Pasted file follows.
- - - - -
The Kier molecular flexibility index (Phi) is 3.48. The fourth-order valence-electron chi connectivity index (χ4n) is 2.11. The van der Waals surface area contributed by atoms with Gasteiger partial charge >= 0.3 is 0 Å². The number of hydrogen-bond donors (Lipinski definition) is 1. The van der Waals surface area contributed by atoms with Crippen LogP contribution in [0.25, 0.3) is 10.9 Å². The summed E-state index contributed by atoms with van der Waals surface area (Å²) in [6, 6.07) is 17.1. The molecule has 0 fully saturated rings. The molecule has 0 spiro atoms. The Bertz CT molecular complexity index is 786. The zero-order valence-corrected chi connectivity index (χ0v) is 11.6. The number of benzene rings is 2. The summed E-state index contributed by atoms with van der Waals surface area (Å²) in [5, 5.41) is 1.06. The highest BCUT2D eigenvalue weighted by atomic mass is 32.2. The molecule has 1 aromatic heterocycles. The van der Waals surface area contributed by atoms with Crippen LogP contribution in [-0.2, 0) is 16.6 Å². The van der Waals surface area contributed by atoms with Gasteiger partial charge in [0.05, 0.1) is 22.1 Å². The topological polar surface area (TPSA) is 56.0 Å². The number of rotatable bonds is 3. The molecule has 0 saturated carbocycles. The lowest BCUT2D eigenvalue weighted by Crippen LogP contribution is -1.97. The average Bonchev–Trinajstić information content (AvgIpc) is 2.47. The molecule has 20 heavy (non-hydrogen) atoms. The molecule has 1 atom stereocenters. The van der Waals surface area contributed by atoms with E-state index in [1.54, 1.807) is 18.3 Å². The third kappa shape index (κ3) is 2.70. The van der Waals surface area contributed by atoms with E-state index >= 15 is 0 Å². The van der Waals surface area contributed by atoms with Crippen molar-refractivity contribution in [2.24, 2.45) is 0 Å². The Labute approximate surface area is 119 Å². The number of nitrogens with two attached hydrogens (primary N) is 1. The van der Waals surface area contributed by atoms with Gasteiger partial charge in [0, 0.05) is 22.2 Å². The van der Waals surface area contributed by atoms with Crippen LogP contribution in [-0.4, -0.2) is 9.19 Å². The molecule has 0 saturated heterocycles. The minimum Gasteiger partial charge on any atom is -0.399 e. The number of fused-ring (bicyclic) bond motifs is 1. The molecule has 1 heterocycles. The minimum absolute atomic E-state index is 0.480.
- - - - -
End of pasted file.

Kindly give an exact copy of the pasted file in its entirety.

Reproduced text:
The Kier molecular flexibility index (Phi) is 3.48. The fourth-order valence-electron chi connectivity index (χ4n) is 2.11. The van der Waals surface area contributed by atoms with Gasteiger partial charge >= 0.3 is 0 Å². The number of hydrogen-bond donors (Lipinski definition) is 1. The van der Waals surface area contributed by atoms with Crippen LogP contribution in [0.25, 0.3) is 10.9 Å². The summed E-state index contributed by atoms with van der Waals surface area (Å²) in [6, 6.07) is 17.1. The molecule has 0 fully saturated rings. The molecule has 0 spiro atoms. The Bertz CT molecular complexity index is 786. The zero-order valence-corrected chi connectivity index (χ0v) is 11.6. The number of benzene rings is 2. The summed E-state index contributed by atoms with van der Waals surface area (Å²) in [5, 5.41) is 1.06. The highest BCUT2D eigenvalue weighted by atomic mass is 32.2. The molecule has 1 aromatic heterocycles. The van der Waals surface area contributed by atoms with Crippen LogP contribution in [-0.2, 0) is 16.6 Å². The van der Waals surface area contributed by atoms with Gasteiger partial charge in [0.05, 0.1) is 22.1 Å². The topological polar surface area (TPSA) is 56.0 Å². The number of rotatable bonds is 3. The molecule has 0 saturated carbocycles. The lowest BCUT2D eigenvalue weighted by Crippen LogP contribution is -1.97. The average Bonchev–Trinajstić information content (AvgIpc) is 2.47. The molecule has 20 heavy (non-hydrogen) atoms. The molecule has 1 atom stereocenters. The van der Waals surface area contributed by atoms with E-state index in [1.54, 1.807) is 18.3 Å². The third kappa shape index (κ3) is 2.70. The van der Waals surface area contributed by atoms with E-state index >= 15 is 0 Å². The van der Waals surface area contributed by atoms with Crippen molar-refractivity contribution in [2.24, 2.45) is 0 Å². The Labute approximate surface area is 119 Å². The number of nitrogens with two attached hydrogens (primary N) is 1. The van der Waals surface area contributed by atoms with Gasteiger partial charge in [0, 0.05) is 22.2 Å². The van der Waals surface area contributed by atoms with Crippen LogP contribution in [-0.4, -0.2) is 9.19 Å². The molecule has 0 saturated heterocycles. The minimum Gasteiger partial charge on any atom is -0.399 e. The number of fused-ring (bicyclic) bond motifs is 1. The molecule has 1 heterocycles. The minimum absolute atomic E-state index is 0.480.